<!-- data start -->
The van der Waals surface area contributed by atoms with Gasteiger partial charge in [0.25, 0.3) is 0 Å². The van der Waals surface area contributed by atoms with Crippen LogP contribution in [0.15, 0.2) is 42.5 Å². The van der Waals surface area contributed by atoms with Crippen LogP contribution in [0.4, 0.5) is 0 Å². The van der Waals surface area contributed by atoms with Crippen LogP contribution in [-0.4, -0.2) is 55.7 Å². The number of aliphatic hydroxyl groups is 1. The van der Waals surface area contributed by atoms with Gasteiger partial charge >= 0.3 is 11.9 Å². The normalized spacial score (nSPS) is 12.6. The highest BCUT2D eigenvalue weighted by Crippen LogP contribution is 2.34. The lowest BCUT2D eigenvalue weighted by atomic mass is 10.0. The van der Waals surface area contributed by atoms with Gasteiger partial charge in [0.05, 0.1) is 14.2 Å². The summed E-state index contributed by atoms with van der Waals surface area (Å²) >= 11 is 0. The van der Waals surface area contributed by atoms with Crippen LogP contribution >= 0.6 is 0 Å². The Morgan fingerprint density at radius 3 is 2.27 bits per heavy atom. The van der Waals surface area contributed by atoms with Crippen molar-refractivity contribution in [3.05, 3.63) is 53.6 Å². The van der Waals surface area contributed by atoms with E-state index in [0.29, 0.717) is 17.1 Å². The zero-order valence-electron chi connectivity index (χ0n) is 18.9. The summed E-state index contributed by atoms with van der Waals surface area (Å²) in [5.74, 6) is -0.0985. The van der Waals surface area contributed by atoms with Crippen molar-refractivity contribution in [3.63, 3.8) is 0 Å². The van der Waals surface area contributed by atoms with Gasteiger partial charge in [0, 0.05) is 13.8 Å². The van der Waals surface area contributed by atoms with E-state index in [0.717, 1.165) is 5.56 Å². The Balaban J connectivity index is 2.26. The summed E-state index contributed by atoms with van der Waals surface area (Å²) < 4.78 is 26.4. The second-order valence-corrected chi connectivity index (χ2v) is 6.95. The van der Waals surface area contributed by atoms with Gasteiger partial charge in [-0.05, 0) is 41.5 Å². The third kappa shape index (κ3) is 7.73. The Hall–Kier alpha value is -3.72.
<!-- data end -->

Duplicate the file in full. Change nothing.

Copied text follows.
The van der Waals surface area contributed by atoms with Gasteiger partial charge in [0.25, 0.3) is 0 Å². The van der Waals surface area contributed by atoms with Crippen LogP contribution in [0.15, 0.2) is 42.5 Å². The van der Waals surface area contributed by atoms with Crippen LogP contribution in [0.4, 0.5) is 0 Å². The van der Waals surface area contributed by atoms with Crippen LogP contribution in [-0.4, -0.2) is 55.7 Å². The number of aliphatic hydroxyl groups is 1. The van der Waals surface area contributed by atoms with Gasteiger partial charge >= 0.3 is 11.9 Å². The normalized spacial score (nSPS) is 12.6. The highest BCUT2D eigenvalue weighted by Crippen LogP contribution is 2.34. The lowest BCUT2D eigenvalue weighted by atomic mass is 10.0. The van der Waals surface area contributed by atoms with Gasteiger partial charge in [0.05, 0.1) is 14.2 Å². The summed E-state index contributed by atoms with van der Waals surface area (Å²) >= 11 is 0. The van der Waals surface area contributed by atoms with Crippen LogP contribution >= 0.6 is 0 Å². The Morgan fingerprint density at radius 3 is 2.27 bits per heavy atom. The van der Waals surface area contributed by atoms with Crippen molar-refractivity contribution in [3.05, 3.63) is 53.6 Å². The van der Waals surface area contributed by atoms with E-state index in [0.29, 0.717) is 17.1 Å². The zero-order valence-electron chi connectivity index (χ0n) is 18.9. The summed E-state index contributed by atoms with van der Waals surface area (Å²) in [5.74, 6) is -0.0985. The van der Waals surface area contributed by atoms with Crippen molar-refractivity contribution in [3.63, 3.8) is 0 Å². The van der Waals surface area contributed by atoms with Gasteiger partial charge in [0, 0.05) is 13.8 Å². The van der Waals surface area contributed by atoms with E-state index in [0.717, 1.165) is 5.56 Å². The Balaban J connectivity index is 2.26. The summed E-state index contributed by atoms with van der Waals surface area (Å²) < 4.78 is 26.4. The second-order valence-corrected chi connectivity index (χ2v) is 6.95. The van der Waals surface area contributed by atoms with Gasteiger partial charge in [-0.05, 0) is 41.5 Å². The third kappa shape index (κ3) is 7.73. The Hall–Kier alpha value is -3.72.